During his highly successful five-decade career as a plaintiff’s attorney, Stephen L. Snyder was known for an uncanny knack for winning over juries.

Now, as his own criminal extortion case moves forward, Snyder, 76, is apparently seeking to put those skills to the ultimate test: representing himself.

Snyder’s case has been pending for more than three years, with the case stalled as he and others appealed to a federal appellate court to block grand jury subpoenas. Last week, a three-judge panel on the Fourth Circuit Court of Appeals denied that appeal.

That returns the case to U.S. District Court, where Snyder’s defense attorneys have been trying to withdraw from the case. Though those efforts have been under seal, Judge George L. Russell III offered a clue on Tuesday when he referred the case to a magistrate judge for a “Faretta hearing.”

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A Faretta hearing is named after a U.S. Supreme Court case regarding a defendant requesting to represent themselves.

Snyder did not return a message seeking comment. His lead defense attorney, Arnold Weiner, declined comment, saying the matters were under seal.

Snyder’s legal troubles stem from a 2018 effort to squeeze $25 million from the University of Maryland Medical System after he represented a number of clients who had experienced problems from organ transplants. Federal prosecutors say Snyder asked for the payment as part of a sham consulting agreement, saying he would hold off on a smear campaign regarding the hospital’s transplant program.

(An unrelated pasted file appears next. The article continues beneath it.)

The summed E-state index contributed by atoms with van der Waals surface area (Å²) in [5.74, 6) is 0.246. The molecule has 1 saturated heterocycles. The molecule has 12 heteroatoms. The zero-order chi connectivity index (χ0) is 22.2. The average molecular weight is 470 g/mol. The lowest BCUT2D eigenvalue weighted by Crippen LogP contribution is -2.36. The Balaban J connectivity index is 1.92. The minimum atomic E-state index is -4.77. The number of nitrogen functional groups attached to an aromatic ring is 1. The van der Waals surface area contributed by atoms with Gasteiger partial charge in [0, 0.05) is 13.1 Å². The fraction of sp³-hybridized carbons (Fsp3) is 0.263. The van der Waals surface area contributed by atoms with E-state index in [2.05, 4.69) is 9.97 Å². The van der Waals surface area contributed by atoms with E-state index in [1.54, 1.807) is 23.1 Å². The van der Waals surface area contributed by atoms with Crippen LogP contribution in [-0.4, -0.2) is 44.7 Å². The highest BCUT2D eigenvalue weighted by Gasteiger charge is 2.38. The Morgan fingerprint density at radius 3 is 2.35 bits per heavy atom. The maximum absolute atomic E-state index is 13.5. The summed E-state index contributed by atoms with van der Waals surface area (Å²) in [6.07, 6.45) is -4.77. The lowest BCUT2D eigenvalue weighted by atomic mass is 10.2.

Hospital officials said they became uncomfortable and reached out to the FBI, which recorded a series of phone calls and a meeting between Snyder and the hospital.

The case started as a disciplinary matter brought by the Attorney Grievance Commission, but a federal grand jury indictment on attempted extortion charges was handed down in October of 2020.

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Snyder has asked that the case be dismissed, accusing prosecutors of misconduct. He’s said they selectively edited his comments, “intentionally tampered” with his efforts to make sure the agreement with the hospital was legal and ethical, and refused to turn over exculpatory materials.

The Banner previously reported that federal authorities were conducting a separate criminal investigation into Snyder allegedly directing an attorney to destroy a memo.

The appeal to the Fourth Circuit revolved around grand jury subpoenas related to those proceedings. The court’s opinion last week shed some new light on what has been taking place under seal.

A discovery dispute arose early in the extortion case, with Snyder contending that as long as he did not request discovery materials from the government, he did not have to respond to the government’s discovery requests.

“The government was incensed by Doe’s [Snyder’s] position, stating at a hearing on the issue: ‘To say I don’t want your documents, I want to be surprised so that I can surprise you, is just bonkers,’” the appellate judges wrote in their summary of the case.

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But Russell declined to require Snyder to engage in reciprocal discovery, saying he “could not ‘require the defendant to provide information to the government that the government would subsequently be able to use in its case against the defendant,’ given that the government bears the ultimate burden of proving guilt beyond a reasonable doubt, and a defendant need not present any of his own evidence to prevail over the government’s case.”

But Russell added that Snyder “should understand ‘the very thin waters that [he is] treading into.’”